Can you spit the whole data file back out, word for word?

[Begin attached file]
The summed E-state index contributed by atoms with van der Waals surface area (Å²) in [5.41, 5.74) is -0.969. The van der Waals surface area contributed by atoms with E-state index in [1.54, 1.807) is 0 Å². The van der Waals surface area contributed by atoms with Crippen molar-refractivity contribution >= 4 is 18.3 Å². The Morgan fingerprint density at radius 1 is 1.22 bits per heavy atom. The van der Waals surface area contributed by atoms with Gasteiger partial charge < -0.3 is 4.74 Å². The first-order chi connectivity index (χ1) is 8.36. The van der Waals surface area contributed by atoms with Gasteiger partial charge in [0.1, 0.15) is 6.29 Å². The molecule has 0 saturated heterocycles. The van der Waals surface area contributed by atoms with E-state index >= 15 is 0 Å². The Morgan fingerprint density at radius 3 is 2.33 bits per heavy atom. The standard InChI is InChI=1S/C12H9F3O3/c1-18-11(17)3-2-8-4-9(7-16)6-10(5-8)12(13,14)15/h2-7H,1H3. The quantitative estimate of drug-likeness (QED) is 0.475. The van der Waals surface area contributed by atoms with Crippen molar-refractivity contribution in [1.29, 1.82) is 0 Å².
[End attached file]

The summed E-state index contributed by atoms with van der Waals surface area (Å²) in [5.41, 5.74) is -0.969. The van der Waals surface area contributed by atoms with E-state index in [1.54, 1.807) is 0 Å². The van der Waals surface area contributed by atoms with Crippen molar-refractivity contribution >= 4 is 18.3 Å². The Morgan fingerprint density at radius 1 is 1.22 bits per heavy atom. The van der Waals surface area contributed by atoms with Gasteiger partial charge < -0.3 is 4.74 Å². The first-order chi connectivity index (χ1) is 8.36. The van der Waals surface area contributed by atoms with Gasteiger partial charge in [0.1, 0.15) is 6.29 Å². The molecule has 0 saturated heterocycles. The van der Waals surface area contributed by atoms with E-state index >= 15 is 0 Å². The Morgan fingerprint density at radius 3 is 2.33 bits per heavy atom. The standard InChI is InChI=1S/C12H9F3O3/c1-18-11(17)3-2-8-4-9(7-16)6-10(5-8)12(13,14)15/h2-7H,1H3. The quantitative estimate of drug-likeness (QED) is 0.475. The van der Waals surface area contributed by atoms with Crippen molar-refractivity contribution in [1.29, 1.82) is 0 Å².